The Need for Materials Intelligence in Additive Manufacturing
An important acquisition in simulation and materials intelligence has been flying under the radar.
Last week, ANSYS announced its definitive agreement to acquire UK-based Granta Design. Pittsburgh-based ANSYS, which develops innovative engineering simulation software, is bringing Granta’s well-regarded materials information technology into its portfolio. The move was announced on Tuesday and its applicability for additive manufacturing has so far been a quiet achievement.
The two companies announced a partnership in October, focusing on the importance of “accurate, reliable and traceable materials information,” which they noted immediately is “crucial for additive manufacturing.”
The partnership release explained:
“The combination of ANSYS' powerful simulation for metal powder bed AM with Granta's existing GRANTA MI: Materials Gateway for ANSYS Workbench offers an integrated set of workflows for AM data capture, simulation and optimization. That enables users to directly access and use validated materials data stored in their GRANTA MI corporate materials database, while working in ANSYS Workbench. Users can quickly apply accurate, traceable input data, saving time and increasing confidence in simulation results. The companies are also working to connect ANSYS Additive Print to GRANTA MI.”
ANSYS’ Director of Additive Manufacturing, Brent Stucker, was enthusiastic about that partnership. He said at the time that work with Granta would help the team “to assure that ANSYS AM solutions will not only become more efficient, but more accurate and reliable over the years to come.” Bringing together ANSYS’ simulation with Granta’s physical prowess can ensure more first-time-right additive manufacturing, as material properties are indeed a critical consideration for a 3D print job.
I spoke with Stucker today, and he noted that the Granta acquisition is a major move for ANSYS. Additive manufacturing applications are just part of the story of what the teams will have to offer — but it’s an important aspect.
Materials information is critical for good simulation, Stucker underscored. Materials are increasingly being formulated specifically for additive manufacturing, which is an important undertaking. Understanding every piece of information ensures that simulation can do its job properly; inputting the exact parameters of a build allow for the software to correctly work with the specifics of each job.
The acquisition will close this quarter, and over the course of 2019 ANSYS will integrate Granta’s material database into their own additive manufacturing portfolio. Customers in need of full traceability and understanding are increasingly on the lookout for better solutions. Stucker noted that aerospace users in particular have been asking for this ability.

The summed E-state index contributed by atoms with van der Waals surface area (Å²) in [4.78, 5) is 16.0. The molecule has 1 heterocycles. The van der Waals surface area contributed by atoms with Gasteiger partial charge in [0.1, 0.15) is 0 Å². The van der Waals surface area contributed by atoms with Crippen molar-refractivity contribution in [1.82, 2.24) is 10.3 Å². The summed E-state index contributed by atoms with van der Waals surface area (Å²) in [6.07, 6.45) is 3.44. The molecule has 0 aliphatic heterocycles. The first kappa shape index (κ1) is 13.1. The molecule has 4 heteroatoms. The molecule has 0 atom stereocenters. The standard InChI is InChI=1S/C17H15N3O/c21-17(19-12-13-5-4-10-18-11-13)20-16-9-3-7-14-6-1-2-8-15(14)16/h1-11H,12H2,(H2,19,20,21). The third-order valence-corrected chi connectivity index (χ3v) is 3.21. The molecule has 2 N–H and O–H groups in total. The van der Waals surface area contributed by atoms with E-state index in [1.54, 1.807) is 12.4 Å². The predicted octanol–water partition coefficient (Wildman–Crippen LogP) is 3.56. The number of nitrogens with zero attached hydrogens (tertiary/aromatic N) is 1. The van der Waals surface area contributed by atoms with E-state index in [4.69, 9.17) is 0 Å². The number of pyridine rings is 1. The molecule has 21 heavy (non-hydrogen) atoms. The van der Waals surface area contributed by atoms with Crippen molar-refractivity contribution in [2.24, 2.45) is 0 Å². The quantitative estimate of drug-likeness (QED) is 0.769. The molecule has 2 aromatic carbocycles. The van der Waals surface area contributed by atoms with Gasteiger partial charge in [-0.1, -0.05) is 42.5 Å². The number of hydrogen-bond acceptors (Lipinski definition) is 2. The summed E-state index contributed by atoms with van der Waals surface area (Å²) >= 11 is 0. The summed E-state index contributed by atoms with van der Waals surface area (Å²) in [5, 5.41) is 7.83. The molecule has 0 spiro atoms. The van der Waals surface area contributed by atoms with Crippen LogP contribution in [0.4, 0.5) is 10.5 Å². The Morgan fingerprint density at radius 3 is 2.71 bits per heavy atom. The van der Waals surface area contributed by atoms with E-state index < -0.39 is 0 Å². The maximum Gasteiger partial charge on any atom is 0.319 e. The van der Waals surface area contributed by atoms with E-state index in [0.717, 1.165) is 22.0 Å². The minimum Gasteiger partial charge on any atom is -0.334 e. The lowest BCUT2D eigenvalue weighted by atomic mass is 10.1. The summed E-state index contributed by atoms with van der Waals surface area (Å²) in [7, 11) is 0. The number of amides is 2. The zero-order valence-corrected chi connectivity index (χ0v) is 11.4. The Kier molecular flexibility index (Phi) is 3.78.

“One key thing is that Granta was founded by two professors from Cambridge University who are world leaders in material science. It as a company is a world leader in materials information, getting materials information into simulation and design and anywhere where you need to understand materials,” Stucker told me.
“Materials in additive is very complex — when you change the parameters you come up with different properties. Bringing that history of best-in-class materials intelligence into the ANSYS portfolio and applying it directly to additive manufacturing will give designers access to all kinds of materials information they otherwise wouldn’t have access to.”
Simulation software is of great importance in engineering — as well as in additive manufacturing. As with materials, though, offerings specifically applicable to the unique demands of and parameters for 3D printing are often lacking. ANSYS is looking to overcome this existing obstacle with more targeted solutions in a market that has some, but not enough, information available.
Stucker, who was the CEO of 3DSIM, acquired by ANSYS during formnext 2017, has great experience in the additive environment. While the Granata acquisition will have impact throughout ANSYS’ portfolio, Stucker pointed out the value specific to 3D printing in noting that these applications will be leading the way for the integration.
Bringing together well-regarded simulation capabilities with leading information on materials is a strong move as ANSYS’ portfolio fortifies with additional expertise.